Volltext: A history of caricature and grotesque in literature and art

of Caricature 
anfwers." The word jgji itlelf arofe from the circumtiance that the things 
defignated by it arofe out of the older ftories, for it is a mere corruption 
of geltes, the Latin ggfia, in the fenfe of narratives of acts or deeds, or 
tales. The Latin writers, who firft began to collect them into books, 
included them under the general name of facetiee. The earlier of thele 
collections of facetiae were written in Latin, and of the origin of the firft 
with which we are acquainted, that by the celebrated fcholar Poggio of 
Florence, a curious anecdote is told. Some wits of the court of pope 
Martin V., eleoted to the papacy in 1417, among whom were the pope's two 
fecretaries, Poggio and Antonio Lufco, Cincio of Rome, and Ruzello of 
Bologna, appropriated to themfelves a private corner in the Vatican, where 
they affernbled to chat freely among themfelves. They called it their 
buggiale, a word which Iignifies in Italian, a place of recreation, where they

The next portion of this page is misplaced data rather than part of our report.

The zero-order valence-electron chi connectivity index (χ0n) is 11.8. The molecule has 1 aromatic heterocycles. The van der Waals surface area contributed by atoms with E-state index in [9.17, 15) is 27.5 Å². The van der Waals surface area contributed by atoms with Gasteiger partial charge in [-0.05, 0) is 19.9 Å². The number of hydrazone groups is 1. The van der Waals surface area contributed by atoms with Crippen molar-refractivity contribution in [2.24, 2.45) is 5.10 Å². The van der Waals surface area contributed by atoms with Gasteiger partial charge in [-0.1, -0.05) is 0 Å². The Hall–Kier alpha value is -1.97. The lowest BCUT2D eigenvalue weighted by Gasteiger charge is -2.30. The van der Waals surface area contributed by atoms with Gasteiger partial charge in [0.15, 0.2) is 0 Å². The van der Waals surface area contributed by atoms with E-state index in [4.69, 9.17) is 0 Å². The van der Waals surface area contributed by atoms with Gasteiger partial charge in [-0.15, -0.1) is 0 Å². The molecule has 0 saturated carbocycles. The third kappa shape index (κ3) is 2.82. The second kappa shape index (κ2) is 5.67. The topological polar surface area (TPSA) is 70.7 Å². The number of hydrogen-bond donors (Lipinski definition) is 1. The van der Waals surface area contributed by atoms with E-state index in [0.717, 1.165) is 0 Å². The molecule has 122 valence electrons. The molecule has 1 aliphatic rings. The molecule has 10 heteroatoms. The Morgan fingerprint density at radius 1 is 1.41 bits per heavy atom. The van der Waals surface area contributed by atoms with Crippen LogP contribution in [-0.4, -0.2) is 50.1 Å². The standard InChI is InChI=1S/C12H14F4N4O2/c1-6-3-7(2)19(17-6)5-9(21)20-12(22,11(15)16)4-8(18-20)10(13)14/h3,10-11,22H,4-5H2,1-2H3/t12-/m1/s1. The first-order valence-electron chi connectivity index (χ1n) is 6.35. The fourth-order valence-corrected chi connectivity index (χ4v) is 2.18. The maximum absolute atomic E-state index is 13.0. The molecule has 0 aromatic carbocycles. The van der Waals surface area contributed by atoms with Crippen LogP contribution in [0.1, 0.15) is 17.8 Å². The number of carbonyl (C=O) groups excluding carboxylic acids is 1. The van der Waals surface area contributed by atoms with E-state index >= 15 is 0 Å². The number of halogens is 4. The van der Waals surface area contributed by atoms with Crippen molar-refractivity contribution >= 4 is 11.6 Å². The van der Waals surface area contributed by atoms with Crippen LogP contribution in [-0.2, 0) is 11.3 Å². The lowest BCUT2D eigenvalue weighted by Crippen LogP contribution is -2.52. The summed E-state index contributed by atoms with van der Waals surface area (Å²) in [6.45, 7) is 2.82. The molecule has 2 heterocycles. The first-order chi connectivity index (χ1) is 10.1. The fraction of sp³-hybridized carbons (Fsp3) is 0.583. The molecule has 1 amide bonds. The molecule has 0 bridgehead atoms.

tell ftories, make jefts, and amufe themfelves with difculiing latirically the 
doings and characters of everybody. This was the way in which Poggio 
and his friends entertained themfelves in their buggiale, and we are affured 
that in their talk they neither {pared the church nor the pope himfelf or 
his government. The facetiae of Poggio, in ea, which are faid to be a 
[election of the good things laid in thefe meetings, {how neither reverence 
for the church of Rome nor refpect for decency, but they are rnofily ftories 
which had been told over and over again, long before Poggio came into 
the world. It was perhaps this fatire upon the church and upon the 
ecclefiaftics which gave much of their popularity to thefe facetiae at a time 
when a univerfal agitation of men's minds on religious affairs prevailed, 
which was the great harbinger of the Reformation; and the next Latin 
books of facetiae came from men fuch as Henry Bebelius, who were zealous 
reformers thernfelves. 
Many of the jefts in thefe Latin colleetions are put into the mouths of 
jefters, or domeilic fools, fatui, or moriones, as they are called in the Latin ; 
and in England, where thefe jeft-books in the vernacular tongue became 
more popular perhaps than in any other country, many of them were 
publilhed under the names of celebrated jefiers, as the "Merle Tales of 
Skelton," "The Jefts of Scogin," " Tarlt0n's Jeits," and " The Jefis of 
George Peele." 


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